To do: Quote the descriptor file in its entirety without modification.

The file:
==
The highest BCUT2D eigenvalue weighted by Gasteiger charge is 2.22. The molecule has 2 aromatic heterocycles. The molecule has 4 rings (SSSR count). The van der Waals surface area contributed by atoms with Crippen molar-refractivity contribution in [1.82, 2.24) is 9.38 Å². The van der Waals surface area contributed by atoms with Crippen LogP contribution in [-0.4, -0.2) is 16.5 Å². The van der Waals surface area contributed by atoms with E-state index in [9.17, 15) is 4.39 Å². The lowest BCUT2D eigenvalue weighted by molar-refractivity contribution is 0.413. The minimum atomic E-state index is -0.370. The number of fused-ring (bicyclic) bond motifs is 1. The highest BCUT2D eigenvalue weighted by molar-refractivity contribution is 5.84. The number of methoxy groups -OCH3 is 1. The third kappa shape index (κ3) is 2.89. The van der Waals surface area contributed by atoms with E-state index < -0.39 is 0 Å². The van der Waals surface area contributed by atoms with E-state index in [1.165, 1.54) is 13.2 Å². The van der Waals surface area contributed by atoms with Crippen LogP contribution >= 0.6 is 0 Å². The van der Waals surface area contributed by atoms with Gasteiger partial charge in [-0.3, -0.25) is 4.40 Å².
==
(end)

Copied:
The highest BCUT2D eigenvalue weighted by Gasteiger charge is 2.22. The molecule has 2 aromatic heterocycles. The molecule has 4 rings (SSSR count). The van der Waals surface area contributed by atoms with Crippen molar-refractivity contribution in [1.82, 2.24) is 9.38 Å². The van der Waals surface area contributed by atoms with Crippen LogP contribution in [-0.4, -0.2) is 16.5 Å². The van der Waals surface area contributed by atoms with E-state index in [9.17, 15) is 4.39 Å². The lowest BCUT2D eigenvalue weighted by molar-refractivity contribution is 0.413. The minimum atomic E-state index is -0.370. The number of fused-ring (bicyclic) bond motifs is 1. The highest BCUT2D eigenvalue weighted by molar-refractivity contribution is 5.84. The number of methoxy groups -OCH3 is 1. The third kappa shape index (κ3) is 2.89. The van der Waals surface area contributed by atoms with E-state index < -0.39 is 0 Å². The van der Waals surface area contributed by atoms with E-state index in [1.165, 1.54) is 13.2 Å². The van der Waals surface area contributed by atoms with Crippen LogP contribution >= 0.6 is 0 Å². The van der Waals surface area contributed by atoms with Gasteiger partial charge in [-0.3, -0.25) is 4.40 Å².